Support the news

Sen. Warren Pushes Bill To Rein In Bank Risks

This article is more than 7 years old.

U.S. Sen. Elizabeth Warren is trying to make good on a key campaign pledge.

On Wednesday, Warren and three other senators introduced a modern version of the 1933 Glass-Steagall Act, which she says will protect consumers from Wall Street gambles.

The bill (PDF) would separate traditional banks that have savings and checking accounts and are insured by the Federal Deposit Insurance Corporation from riskier financial institutions that offer services such as investment banking, hedge funds and private equity activities.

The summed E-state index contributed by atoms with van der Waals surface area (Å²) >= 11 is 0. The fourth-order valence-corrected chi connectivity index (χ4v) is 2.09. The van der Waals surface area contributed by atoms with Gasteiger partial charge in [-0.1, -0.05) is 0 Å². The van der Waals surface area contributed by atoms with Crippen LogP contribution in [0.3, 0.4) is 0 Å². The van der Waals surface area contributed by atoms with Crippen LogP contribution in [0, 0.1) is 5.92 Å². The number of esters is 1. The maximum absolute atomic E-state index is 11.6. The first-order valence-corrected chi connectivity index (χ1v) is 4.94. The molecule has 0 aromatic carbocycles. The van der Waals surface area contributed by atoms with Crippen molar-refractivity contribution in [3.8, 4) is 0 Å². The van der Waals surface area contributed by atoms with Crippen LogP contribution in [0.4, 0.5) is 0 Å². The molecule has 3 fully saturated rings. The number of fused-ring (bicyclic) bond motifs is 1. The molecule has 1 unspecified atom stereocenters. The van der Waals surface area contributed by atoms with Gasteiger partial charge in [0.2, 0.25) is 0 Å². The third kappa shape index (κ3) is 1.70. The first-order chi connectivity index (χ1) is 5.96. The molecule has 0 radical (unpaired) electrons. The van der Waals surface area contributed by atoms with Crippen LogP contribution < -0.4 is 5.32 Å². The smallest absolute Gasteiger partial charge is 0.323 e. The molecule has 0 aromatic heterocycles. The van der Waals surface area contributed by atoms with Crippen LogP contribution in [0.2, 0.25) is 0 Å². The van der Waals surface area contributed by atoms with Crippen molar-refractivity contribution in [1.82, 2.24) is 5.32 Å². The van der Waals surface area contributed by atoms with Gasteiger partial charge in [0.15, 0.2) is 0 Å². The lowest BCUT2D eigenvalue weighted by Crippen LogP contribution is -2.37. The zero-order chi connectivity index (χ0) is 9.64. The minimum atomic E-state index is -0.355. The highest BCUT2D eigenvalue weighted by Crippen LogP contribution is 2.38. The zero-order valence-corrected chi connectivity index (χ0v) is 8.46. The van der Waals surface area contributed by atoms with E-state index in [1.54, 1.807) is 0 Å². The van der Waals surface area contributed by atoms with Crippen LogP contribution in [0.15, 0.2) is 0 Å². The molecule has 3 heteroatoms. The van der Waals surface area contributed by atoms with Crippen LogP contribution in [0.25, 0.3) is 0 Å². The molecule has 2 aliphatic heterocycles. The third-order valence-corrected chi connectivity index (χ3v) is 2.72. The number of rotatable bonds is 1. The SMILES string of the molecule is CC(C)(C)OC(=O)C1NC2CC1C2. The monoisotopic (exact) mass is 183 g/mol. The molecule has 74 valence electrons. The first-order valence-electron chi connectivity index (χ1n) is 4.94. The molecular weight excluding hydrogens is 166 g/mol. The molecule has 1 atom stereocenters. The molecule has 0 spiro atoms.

The original Glass-Steagall Act was passed after the stock market crash of 1929, and separated commercial banks from investment banks. Many of its core provisions were repealed in 1999.

"The 21st Century Glass-Steagall Act will reestablish a wall between commercial and investment banking, make our financial system more stable and secure, and protect American families," Warren said in a statement accompanying the legislation.

Warren was joined in introducing the bill by Republican Sen. John McCain of Arizona, Democratic Sen. Maria Cantwell of Washington and independent Sen. Angus King of Maine.

With reporting by The Associated Press and the WBUR Newsroom

This program aired on July 11, 2013. The audio for this program is not available.

Support the news